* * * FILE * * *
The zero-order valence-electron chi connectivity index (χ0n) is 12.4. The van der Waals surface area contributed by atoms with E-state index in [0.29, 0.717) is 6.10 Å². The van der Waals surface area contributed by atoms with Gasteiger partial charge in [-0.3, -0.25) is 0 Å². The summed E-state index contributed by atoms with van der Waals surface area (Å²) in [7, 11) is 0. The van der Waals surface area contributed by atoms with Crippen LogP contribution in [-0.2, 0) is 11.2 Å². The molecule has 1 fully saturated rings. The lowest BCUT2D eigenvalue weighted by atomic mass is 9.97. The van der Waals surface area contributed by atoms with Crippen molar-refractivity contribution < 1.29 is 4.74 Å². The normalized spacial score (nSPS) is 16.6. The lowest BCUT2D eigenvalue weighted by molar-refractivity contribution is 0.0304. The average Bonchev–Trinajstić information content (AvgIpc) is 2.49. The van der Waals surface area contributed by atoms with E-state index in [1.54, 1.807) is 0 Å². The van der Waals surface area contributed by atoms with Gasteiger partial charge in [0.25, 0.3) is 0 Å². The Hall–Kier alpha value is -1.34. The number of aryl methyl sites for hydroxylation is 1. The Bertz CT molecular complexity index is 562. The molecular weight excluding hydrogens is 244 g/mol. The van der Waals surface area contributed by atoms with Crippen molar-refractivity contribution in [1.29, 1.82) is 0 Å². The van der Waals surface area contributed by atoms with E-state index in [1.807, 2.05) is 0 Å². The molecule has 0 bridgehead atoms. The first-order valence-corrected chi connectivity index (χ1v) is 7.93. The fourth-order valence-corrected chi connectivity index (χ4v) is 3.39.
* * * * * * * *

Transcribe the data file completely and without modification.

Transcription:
The zero-order valence-electron chi connectivity index (χ0n) is 12.4. The van der Waals surface area contributed by atoms with E-state index in [0.29, 0.717) is 6.10 Å². The van der Waals surface area contributed by atoms with Gasteiger partial charge in [-0.3, -0.25) is 0 Å². The summed E-state index contributed by atoms with van der Waals surface area (Å²) in [7, 11) is 0. The van der Waals surface area contributed by atoms with Crippen LogP contribution in [-0.2, 0) is 11.2 Å². The molecule has 1 fully saturated rings. The lowest BCUT2D eigenvalue weighted by atomic mass is 9.97. The van der Waals surface area contributed by atoms with Crippen molar-refractivity contribution < 1.29 is 4.74 Å². The normalized spacial score (nSPS) is 16.6. The lowest BCUT2D eigenvalue weighted by molar-refractivity contribution is 0.0304. The average Bonchev–Trinajstić information content (AvgIpc) is 2.49. The van der Waals surface area contributed by atoms with E-state index in [1.54, 1.807) is 0 Å². The van der Waals surface area contributed by atoms with Gasteiger partial charge in [0.25, 0.3) is 0 Å². The Hall–Kier alpha value is -1.34. The number of aryl methyl sites for hydroxylation is 1. The Bertz CT molecular complexity index is 562. The molecular weight excluding hydrogens is 244 g/mol. The van der Waals surface area contributed by atoms with Crippen molar-refractivity contribution in [1.29, 1.82) is 0 Å². The van der Waals surface area contributed by atoms with E-state index in [1.807, 2.05) is 0 Å². The molecule has 0 bridgehead atoms. The first-order valence-corrected chi connectivity index (χ1v) is 7.93. The fourth-order valence-corrected chi connectivity index (χ4v) is 3.39.